Tuesday, 8 January 2008

Growing Mint Inside During the Winter

Growing Mint Inside During the WinterIn the past I have tried to grow various herbs inside during the winter without success. Here is my first successful venture. I rooted this from some mint I bought during the fall, by simply putting it into a glass of water on my plant shelf until roots had formed. Then I potted it up.

Mint likes a lot of water - in nature, it will grow right up to the edge or even into the shallows of small streams or ponds. So I just water it whenever I pass by and think of it. On the other hand it's pretty tough stuff - My sweetie was doing some painting, and for a month in the late fall my living room was so full of scaffolding, drop cloths, paint cans, etcetera, that I could not get anywhere near my plant stand without a considerable amount of acrobatics. I think it got watered once during this period. It wasn't happy, but it survived. I'm also going to give it a little fertilizer soon, which is something that is a good idea with any plant that produces a lot of leaf growth, especially if you are nipping some of it off on a regular basis.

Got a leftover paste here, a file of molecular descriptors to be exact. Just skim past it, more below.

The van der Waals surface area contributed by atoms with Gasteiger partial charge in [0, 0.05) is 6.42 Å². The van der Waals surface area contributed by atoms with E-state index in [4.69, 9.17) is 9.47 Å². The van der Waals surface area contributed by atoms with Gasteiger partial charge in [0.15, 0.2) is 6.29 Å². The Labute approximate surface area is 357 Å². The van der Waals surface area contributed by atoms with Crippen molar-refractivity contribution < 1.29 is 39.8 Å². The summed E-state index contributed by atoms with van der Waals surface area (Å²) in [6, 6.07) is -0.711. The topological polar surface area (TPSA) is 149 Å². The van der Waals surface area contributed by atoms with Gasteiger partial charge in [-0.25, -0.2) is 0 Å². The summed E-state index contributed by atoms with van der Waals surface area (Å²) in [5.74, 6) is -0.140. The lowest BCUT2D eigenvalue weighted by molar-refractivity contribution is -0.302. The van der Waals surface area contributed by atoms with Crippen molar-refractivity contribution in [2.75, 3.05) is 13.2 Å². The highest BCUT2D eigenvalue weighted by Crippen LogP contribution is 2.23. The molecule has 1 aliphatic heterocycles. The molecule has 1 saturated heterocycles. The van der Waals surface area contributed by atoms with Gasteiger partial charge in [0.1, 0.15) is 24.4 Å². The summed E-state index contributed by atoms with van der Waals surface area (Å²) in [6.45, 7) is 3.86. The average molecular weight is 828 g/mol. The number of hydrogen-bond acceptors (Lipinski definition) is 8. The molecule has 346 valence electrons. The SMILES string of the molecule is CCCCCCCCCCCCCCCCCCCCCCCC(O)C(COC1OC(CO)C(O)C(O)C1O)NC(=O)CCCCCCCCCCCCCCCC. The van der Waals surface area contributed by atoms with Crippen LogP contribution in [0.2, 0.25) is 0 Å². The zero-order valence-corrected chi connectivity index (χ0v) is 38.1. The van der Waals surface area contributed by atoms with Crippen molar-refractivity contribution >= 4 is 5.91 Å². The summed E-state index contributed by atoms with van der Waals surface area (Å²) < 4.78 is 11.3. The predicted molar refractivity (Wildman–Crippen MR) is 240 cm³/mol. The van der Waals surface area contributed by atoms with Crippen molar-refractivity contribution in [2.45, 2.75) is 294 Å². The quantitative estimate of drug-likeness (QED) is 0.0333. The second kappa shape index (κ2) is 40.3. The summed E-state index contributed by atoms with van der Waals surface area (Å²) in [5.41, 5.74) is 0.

My plant stand has fluorescent plant lights, and this has also contributed to the health of the mint. Even with a south-facing window, some extra light is a good thing during the darkest days of the winter.

Now that I have successfully managed to grow mint, I'm looking forward to trying some other herbs again.

1 comment:

pouletsecret said...

Congratulations! If you're inspired, let me tell you that one of my very first plants happened to be a rosemary plant that I've kept going for six years with Western exposures, Northern exposures, Eastern exposures, virtually no exposure, etc.
When you compare it to a vibrant, healthy plant that's been growing in a garden or a greenhouse, it looks pretty pathetic, but it means you'll always have fresh rosemary on hand.